Dust and Decay – Chapter 22 – By Sean P. Wallace
Want to know what’s happening? The first book Dust and Sand was serialised here at Geek Pride. A summary is available here. You can also buy the definitive edition of Dust and Sand at all good eBook stores.
Sleep wouldn’t come. At most, Dust got ten minutes at a time. At most. His body wouldn’t shut off. Which was nothing new: before, when he was Dustin, he often got dog tired, yet he’d spend all evening staring at canvas, unable to escape the horrors to come for even an hour.
Insomnia was no stranger. No welcome guest, either.
Stretching his back and legs, he felt creaks and strains. Echoes of age. A new sensation for Dust. Something was wrong. During the day, his other gun’d felt heavy, spells and dodging took more energy. He doubted it was a holdover from that dream-controlling horror. No, something more fundamental was awry. Probably his tattoo. The damn thing’d controlled him, eschewed its ‘subtler’ interventions. His current state must be a toll for that.
Regardless, his tattoo sure felt… distant. There was something else too: the Dust it depicted was slumped, the chains that ripped through him now held him up, and his head was bowed so Dust could not see his expression. That was all new too.
Dust had to get to the bottom of this. Now. He stood, stepped away from his sleeping companions, and crept behind some dynamite crates. Crossing his legs, he found his tattoo’d already slid down his ribs. Like a bead of blood.
“It’s time you and me got reacquainted.”
Dust closed his eyes. Muted torchlight burned beyond them. Concentrating on the golden hue, he pleaded with his tattoo. Not for the power to achieve Resistance’s aims, but for a response. To engage as it had during his time with the Teotek. He’d tried this often at the Solution, but his relationship with Resistance was different now. Felt like it had been since he went for Penelope. He had to do more to avoid pain, but got more power when he asked. Healed a little quicker. That kind of thing. Dust’d taken to the new terms, but, now, he wasn’t so sure of them. Not if Resistance trusted him so little it’d take direct control of his body.
That was what really concerned him, that Resistance thought such stark interventions necessary. And it made him fearful of what else might happen whilst he slept…
He smiled. Well, that certainly explained his insomnia.
Dust refocussed on his tattoo. An age went by in mental prostration, prayer of a sort. Necessary discipline to commune with whatever his tattoo was. He’d mastered this wordless communication with the Teotek’s aid, growing an understanding with the thing inside his tattoo. And there was something there, a sort of intelligence. Alien but familiar somehow. Not a mind he could understand fully, but he didn’t need to in order to engage with it.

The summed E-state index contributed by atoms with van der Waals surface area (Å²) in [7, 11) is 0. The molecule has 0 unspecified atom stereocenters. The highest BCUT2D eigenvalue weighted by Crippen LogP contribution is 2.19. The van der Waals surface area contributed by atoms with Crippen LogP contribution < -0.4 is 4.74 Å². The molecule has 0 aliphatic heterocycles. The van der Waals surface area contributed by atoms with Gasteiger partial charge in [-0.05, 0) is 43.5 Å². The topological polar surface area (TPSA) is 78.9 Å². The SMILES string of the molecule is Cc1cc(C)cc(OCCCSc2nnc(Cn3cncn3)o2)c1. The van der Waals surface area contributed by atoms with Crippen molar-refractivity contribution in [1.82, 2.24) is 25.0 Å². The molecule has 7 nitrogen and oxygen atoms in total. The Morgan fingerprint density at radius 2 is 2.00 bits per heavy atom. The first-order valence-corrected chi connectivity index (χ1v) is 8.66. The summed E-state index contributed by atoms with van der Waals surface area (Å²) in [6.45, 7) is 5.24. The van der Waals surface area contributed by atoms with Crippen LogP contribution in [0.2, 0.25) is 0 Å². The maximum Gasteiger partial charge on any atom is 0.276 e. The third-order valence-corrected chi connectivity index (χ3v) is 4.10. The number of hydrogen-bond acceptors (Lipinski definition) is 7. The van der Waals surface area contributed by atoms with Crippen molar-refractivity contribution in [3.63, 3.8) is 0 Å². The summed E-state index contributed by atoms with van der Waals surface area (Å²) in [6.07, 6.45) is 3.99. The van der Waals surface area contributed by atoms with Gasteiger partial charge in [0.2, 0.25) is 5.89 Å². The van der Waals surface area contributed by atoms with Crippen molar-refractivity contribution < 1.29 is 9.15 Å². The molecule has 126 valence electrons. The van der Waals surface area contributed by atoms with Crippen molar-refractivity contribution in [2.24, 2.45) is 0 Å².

Normally, any road. This time, the communion failed outright. No wordless message, no emotional connection. A well of magic to use, yes, but no connection. Like the tattoo hadn’t understood him and just provided what it assumed he wanted. It should know he was in no danger and had no plan except to talk, so its dumb response made no damn sense.
Maybe he was at fault. He tried changing the tone of his thoughts. Then their directness. Sometimes, the tattoo needed to be courted. Wooed. But to no avail. Getting a mite frustrated, he hammered at the tattoo with his full attention. Iron will bending it. Still, it only responded with superfluous magic. Resistance was stonewalling him.
Dust tutted and gave up. Magic, useful as flies around a carcass, sizzled across his senses. Best to get rid. He concentrated it in his palm, a swirling ocean in a glass sphere, and slammed it back into the tattoo. This should’ve been simple too. Hell, his tattoo took far dirtier sources under far more trying circumstances. But the tattoo roared, wounded, angry. His hand was pushed away.
Frowning, Dust tensed his arm. Sought to overpower the tattoo. The magic tried to spill along the valleys of his ribs, but his wouldn’t let it. There was only one route the magic could use, but it was a locked door, a barrier.